Buying little dreams. Economics and literature.

The Portugese author Fernando Pessoa wrote: ‘The buyers of useless things are wiser than is commonly supposed – they buy little dreams.’ This is a big part of what markets are about. Whether you are buying cosmetics, a lottery ticket, or an oil painting, you are constructing, defining or memorialising your dreams into vivd and physically real forms. Gabriel García Marquéz, in his Living to Tell the Tale (Vivar Para Contrala  ‘Living in Order to Tell it’ is arguably a better or at least a more literal translation), understood the power of stories. His opening quotation notes: ‘Life is not what one lived but what one remembers and how one remembers it in order to recount it.’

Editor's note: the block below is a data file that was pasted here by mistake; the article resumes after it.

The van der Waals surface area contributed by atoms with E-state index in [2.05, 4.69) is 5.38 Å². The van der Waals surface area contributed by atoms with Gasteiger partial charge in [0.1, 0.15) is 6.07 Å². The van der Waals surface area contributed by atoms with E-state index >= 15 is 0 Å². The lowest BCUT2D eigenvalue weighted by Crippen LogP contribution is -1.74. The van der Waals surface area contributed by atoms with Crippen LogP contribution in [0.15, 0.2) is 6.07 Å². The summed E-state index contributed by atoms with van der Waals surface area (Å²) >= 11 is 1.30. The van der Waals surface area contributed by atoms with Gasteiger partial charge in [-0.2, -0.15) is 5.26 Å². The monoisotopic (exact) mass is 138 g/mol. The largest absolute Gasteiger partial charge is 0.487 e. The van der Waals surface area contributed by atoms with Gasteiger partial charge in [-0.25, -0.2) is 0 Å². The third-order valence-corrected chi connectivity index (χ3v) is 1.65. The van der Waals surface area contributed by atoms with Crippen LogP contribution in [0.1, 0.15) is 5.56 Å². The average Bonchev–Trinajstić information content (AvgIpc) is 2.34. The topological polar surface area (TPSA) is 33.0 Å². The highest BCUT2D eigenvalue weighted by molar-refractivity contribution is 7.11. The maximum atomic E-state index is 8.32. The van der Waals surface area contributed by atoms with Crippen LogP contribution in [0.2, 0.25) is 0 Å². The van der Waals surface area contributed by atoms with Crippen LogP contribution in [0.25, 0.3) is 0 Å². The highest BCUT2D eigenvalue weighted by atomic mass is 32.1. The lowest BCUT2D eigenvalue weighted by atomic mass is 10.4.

From The Age of the Infovore (US link), that must be among the best paragraphs written by Tyler Cowen, or at least one of the ones that most exemplifies him. Literature and art can be seen as achieving something similar and related. Some sort of self-discovery, or a process of self-enactment, is achieved by reading (or writing or teaching, which Harold Bloom defines as all the same), as it is when we ‘buy little dreams’. Markets are a form of collective expression and imagination. Perhaps that’s one reason why the the markets we run in our towns and villages are so popular but they become more disliked as they become global, commoditised and complex. People don’t want to think of their dreams in that way. And what’s so different when we instead turn to information and the internet, perhaps the largest most complicated market of them all. As Cowen says later on in the book, ‘Why buy an expensive brand repeatedly when you can make you own economy in your head?’

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